Monroe: Police department moves are paying off

Charlotte-Mecklenburg Police Chief Rodney Monroe says last year's lower crime rate can be traced, in part, to changes he initiated

Charlotte-Mecklenburg Police chief Rodney Monroe said it was “not by chance” that crime in Charlotte fell last year in most major categories.

After starting 2008 with double-digit gains, crime rates plunged in the second half in most of the departments’ 13 districts. Speaking to a group of residents Thursday night in south Charlotte, Monroe credited better policing and increased citizen involvement.

He again called on prosecutors and judges to reduce the number of plea bargains that allow criminals — especially repeat offenders — to walk free or receive reduced sentences. Of the thousands of cases that enter the courts each year, he said, it’s rare to see one actually go to trial.

“We have to do something to hold chronic offenders accountable for what they do to us everyday,” he told the group. “People have to be fearful of the criminal justice system in Mecklenburg County.

"I know plea bargaining is an important part of the criminal justice system, but it shouldn’t be the norm,” he said.

Monroe said his comments were not meant to be a veiled attack on Mecklenburg County District Attorney Peter Gilchrist.

Since arriving in Charlotte in June 2008, Monroe has taken officers once assigned to desk jobs and put them back into communities. This has made the department more visible, which has helped deter crime, he said.

Monroe received praise as police chief in Richmond, Va., for creating a special homicide unit. The city’s murder rate later dropped 33 percent to a 26 year low.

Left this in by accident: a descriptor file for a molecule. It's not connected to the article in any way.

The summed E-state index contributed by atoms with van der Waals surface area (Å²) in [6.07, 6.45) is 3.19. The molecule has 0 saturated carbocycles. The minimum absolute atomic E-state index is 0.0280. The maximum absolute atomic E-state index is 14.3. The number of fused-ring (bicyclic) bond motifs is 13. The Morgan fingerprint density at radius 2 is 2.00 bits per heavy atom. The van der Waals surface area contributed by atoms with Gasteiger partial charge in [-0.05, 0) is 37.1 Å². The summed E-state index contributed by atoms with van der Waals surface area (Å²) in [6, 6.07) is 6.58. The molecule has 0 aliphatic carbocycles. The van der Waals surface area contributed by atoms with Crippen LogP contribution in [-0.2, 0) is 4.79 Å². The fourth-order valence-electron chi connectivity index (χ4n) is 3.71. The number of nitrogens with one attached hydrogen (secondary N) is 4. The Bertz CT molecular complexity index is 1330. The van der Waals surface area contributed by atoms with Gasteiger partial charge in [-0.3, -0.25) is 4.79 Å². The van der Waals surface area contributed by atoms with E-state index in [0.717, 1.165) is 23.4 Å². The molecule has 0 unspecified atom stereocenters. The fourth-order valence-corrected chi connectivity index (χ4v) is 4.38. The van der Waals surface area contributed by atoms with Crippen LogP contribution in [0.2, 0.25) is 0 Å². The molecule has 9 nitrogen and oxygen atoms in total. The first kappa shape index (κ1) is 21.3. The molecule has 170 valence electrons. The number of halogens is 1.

Monroe on Thursday promised no quick solutions to Charlotte’s rising homicide rate, which rose 10.7 percent last year. He called it one of the toughest categories of crime to prevent.

Charlotte-Mecklenburg police investigated 83 homicides in 2008.

Some of the areas Monroe said he’s now focused on include:

Chronic Offenders:
Too many of the county’s 8,000 criminals on probation or parol are unknown to police, Monroe said. Without this knowledge, he said, officers often are unaware when they come upon crimes that could send individuals back to jail for parole or probation violations.

“We need to know who they are. We need to know where they are, and we need to know the condition of their release,” he said.

Monroe said his department is seeking better communication with other parts of the criminal justice system.

The Charlotte area has about 151 gangs totaling 3,000 members, Monroe said, so the department will be more forthright when it encounters crimes police suspect are gang related. Police in the past have been reluctant to publicly identify suspected gang activity, he said.

“I know when we have shootings around certain clubs, it’s gang activity,” Monroe told the group.

Juvenile Offenders
Because of privacy concerns, he said, police often can’t get needed information on juveniles who are committing crimes. He said he wants to work with other agencies to find solutions.

He said police are working in high-crime communities to provide neighborhood-specific training and programs for troubled youths. He said he wants to make juveniles who commit crimes more accountable to the communities where they live.

Monroe said he simply needs more officers. In the north and south districts, he said, police are stretched thin because the districts are too large. He wants to divide the two districts to create four. That would mean more tax dollars.

“A police department needs to make a statement that we are here in the community,” he said. “Visibility not only reduces crime but also the fear of crime. We want you to see officers.

“Do I think there is a blank checkbook waiting for me somewhere? No,” he said.”

Monroe called on residents to get involve when they see suspicious activity.

“Don’t close your doors, don’t close your windows, and definitely don’t close your eyes to what’s going on in your neighborhood,” he said.

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